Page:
Look, the President understands and I understand, as somebody who started several businesses before I got here--I created several hundred jobs--that of course I didn't do it alone. If we didn't have roads so that employees could get to work, I wouldn't have been able to start a company. I wouldn't have been able to have any employees to get to work. If we didn't have schools that help prepare programmers and technicians to work technology companies--tech companies that I started that hired programmers, that were good-paying jobs--I wouldn't have been able to start a company. If we didn't have investors and shareholders and the right level of securities regulation to prevent fraud and to give them the confidence to invest in the companies that I started, we wouldn't have capital formation and venture capital flowing to the companies that needed it.
If we didn't have the rule of law, if we didn't fund our courts, if we didn't invest in basic research, if the government hadn't provided the funding to start the Internet, I wouldn't have been able to start a single company.
And most of my friends who are entrepreneurs, who have started companies, who are corporate executives agree. Yes, the entrepreneur is critical. And the President's Jobs Council recognizes that, and this President has been more friendly to entrepreneurship and to business than any President in my lifetime, working to ensure that small businesses have the opportunity to succeed and grow and create jobs in the private sector.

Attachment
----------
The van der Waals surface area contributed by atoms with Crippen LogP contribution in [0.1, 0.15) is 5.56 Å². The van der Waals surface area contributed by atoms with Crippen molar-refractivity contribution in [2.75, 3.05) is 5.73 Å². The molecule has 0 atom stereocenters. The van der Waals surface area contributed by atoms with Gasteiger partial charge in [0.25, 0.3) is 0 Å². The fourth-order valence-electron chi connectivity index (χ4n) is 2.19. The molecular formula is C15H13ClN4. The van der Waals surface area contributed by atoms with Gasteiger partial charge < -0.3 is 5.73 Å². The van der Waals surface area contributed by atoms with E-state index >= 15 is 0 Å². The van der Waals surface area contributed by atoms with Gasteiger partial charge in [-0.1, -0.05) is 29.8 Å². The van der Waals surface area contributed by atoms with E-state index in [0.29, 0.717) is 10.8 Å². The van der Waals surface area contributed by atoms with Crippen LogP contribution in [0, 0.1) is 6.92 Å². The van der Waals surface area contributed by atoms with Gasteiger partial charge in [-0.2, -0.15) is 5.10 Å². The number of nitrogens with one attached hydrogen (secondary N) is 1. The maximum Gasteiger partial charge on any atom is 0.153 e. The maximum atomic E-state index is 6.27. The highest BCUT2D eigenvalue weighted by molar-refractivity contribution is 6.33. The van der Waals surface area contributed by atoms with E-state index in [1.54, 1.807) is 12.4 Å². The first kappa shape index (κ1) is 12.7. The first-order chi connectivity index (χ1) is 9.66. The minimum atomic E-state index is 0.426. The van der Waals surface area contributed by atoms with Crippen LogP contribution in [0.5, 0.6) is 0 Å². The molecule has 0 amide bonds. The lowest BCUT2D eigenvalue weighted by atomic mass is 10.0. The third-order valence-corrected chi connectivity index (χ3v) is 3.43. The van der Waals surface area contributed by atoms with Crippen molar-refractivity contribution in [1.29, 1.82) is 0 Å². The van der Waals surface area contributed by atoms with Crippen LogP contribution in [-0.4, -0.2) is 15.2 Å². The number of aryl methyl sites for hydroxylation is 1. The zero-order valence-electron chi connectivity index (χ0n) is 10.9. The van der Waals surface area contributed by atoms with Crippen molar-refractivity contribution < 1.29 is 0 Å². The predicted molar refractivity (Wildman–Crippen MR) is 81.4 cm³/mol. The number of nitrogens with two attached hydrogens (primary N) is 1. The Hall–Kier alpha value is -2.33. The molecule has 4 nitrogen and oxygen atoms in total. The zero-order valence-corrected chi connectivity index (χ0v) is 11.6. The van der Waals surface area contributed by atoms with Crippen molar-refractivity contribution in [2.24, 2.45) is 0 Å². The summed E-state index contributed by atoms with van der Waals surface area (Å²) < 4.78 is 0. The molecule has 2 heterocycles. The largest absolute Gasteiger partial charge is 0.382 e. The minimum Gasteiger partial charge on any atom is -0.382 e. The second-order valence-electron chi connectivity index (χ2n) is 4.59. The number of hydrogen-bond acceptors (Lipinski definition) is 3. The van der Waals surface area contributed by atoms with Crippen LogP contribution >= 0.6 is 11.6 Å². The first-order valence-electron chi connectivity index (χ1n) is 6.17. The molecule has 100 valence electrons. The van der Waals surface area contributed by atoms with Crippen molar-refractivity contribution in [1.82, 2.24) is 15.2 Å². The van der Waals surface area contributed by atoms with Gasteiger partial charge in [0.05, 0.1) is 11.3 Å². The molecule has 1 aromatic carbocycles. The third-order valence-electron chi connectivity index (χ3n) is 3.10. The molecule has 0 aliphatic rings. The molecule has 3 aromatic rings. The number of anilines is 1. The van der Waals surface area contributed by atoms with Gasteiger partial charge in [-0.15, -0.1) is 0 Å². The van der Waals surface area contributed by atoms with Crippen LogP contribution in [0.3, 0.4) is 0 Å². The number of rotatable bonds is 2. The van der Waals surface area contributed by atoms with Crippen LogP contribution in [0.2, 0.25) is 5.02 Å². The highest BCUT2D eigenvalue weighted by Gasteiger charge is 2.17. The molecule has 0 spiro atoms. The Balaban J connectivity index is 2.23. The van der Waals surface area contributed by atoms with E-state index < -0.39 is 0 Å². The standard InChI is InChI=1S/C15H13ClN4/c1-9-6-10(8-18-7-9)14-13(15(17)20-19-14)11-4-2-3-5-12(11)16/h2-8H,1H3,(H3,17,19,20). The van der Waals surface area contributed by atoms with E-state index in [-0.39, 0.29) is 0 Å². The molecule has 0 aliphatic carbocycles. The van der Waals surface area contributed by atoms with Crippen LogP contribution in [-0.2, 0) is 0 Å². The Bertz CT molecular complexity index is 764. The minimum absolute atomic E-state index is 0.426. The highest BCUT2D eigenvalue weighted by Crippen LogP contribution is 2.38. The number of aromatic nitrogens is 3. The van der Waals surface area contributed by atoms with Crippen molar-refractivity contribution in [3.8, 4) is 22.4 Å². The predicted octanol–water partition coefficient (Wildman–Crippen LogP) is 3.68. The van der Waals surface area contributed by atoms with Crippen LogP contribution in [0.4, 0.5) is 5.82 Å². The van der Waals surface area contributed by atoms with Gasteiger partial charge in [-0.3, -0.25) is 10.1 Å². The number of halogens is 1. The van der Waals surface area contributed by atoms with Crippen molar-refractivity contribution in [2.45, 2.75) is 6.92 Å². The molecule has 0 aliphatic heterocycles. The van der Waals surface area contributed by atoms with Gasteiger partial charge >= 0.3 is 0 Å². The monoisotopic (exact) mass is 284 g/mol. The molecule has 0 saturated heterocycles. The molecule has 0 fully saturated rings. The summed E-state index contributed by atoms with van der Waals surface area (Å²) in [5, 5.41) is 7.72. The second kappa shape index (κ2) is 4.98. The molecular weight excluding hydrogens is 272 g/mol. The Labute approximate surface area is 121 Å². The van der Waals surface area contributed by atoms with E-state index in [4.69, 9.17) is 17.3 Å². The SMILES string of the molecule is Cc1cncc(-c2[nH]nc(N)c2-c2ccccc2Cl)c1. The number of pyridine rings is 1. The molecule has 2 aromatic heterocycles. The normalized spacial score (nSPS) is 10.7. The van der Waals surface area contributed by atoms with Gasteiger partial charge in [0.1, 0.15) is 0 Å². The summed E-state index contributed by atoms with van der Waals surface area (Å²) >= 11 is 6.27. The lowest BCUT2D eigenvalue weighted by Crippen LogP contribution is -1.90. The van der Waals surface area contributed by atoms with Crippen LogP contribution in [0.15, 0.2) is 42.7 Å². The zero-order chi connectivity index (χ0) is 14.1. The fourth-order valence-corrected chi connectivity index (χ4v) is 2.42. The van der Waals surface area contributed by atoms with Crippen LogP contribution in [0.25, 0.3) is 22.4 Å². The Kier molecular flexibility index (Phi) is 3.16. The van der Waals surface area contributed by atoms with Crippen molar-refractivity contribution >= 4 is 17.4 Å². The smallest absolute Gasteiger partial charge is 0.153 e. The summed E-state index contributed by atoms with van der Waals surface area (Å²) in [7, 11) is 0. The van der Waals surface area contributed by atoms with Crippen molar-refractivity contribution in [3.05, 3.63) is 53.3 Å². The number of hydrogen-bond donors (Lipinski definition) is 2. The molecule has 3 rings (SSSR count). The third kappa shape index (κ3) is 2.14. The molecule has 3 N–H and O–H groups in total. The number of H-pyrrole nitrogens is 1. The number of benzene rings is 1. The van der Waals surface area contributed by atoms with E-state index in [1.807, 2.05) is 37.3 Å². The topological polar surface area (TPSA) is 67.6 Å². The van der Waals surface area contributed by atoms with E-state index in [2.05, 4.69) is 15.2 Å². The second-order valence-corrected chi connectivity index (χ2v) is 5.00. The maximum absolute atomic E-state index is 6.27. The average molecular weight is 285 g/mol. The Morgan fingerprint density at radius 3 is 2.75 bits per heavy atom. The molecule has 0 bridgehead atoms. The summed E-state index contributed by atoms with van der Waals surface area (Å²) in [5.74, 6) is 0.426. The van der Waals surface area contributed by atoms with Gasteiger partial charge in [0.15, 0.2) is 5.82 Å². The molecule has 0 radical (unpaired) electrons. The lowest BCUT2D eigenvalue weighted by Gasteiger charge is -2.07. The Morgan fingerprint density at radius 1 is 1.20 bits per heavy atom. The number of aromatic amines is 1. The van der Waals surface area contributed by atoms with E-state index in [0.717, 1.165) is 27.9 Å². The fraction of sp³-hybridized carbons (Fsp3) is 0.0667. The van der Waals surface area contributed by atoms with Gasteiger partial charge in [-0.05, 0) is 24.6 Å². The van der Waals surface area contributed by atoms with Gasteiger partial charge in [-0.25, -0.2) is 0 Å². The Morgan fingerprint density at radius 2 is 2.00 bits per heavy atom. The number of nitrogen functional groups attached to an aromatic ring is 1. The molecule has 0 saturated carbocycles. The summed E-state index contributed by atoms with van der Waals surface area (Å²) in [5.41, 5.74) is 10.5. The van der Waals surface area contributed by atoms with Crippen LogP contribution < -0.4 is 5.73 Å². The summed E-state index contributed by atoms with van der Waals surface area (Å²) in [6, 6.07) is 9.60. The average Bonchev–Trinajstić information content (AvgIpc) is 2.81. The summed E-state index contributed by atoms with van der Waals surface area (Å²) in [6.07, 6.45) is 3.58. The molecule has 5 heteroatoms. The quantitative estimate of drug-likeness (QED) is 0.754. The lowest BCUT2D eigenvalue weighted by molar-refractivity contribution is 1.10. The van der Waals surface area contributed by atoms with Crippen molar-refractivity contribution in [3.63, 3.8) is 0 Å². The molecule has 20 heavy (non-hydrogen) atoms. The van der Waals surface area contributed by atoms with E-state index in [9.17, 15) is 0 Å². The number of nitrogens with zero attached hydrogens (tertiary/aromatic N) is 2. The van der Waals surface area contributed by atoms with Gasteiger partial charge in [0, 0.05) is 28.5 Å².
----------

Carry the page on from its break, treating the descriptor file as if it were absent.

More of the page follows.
But without that basic infrastructure, we have to ask ourselves what separates the United States of America from a country like Somalia or even a centrally planned country like North Korea. A lot separates us. But a big part of that is this collaboration of a public sector role that enables entrepreneurship, enables success in the private sector, enables people to create fortunes, enables people to create jobs. That's the proper role of government.
Government doesn't stand in the way of job creation. The government's policy framework, courts people can trust, roads for people to get to work, good public schools, good health care--that's what enables success. As somebody who reached some degree of success in the private sector before I got here, I agree completely with President Obama that I couldn't have achieved that degree of success without the public infrastructure that played a role in allowing me and so many other entrepreneurs to succeed.
Now, moving back to the topic, the topic of the bovine bailout that the Republicans have proposed here today. The gentlelady from North Carolina said, We have no control over climate, basically. That was the quote that she just said. Well, the vast majority of scientific consensus and agreement would indicate otherwise.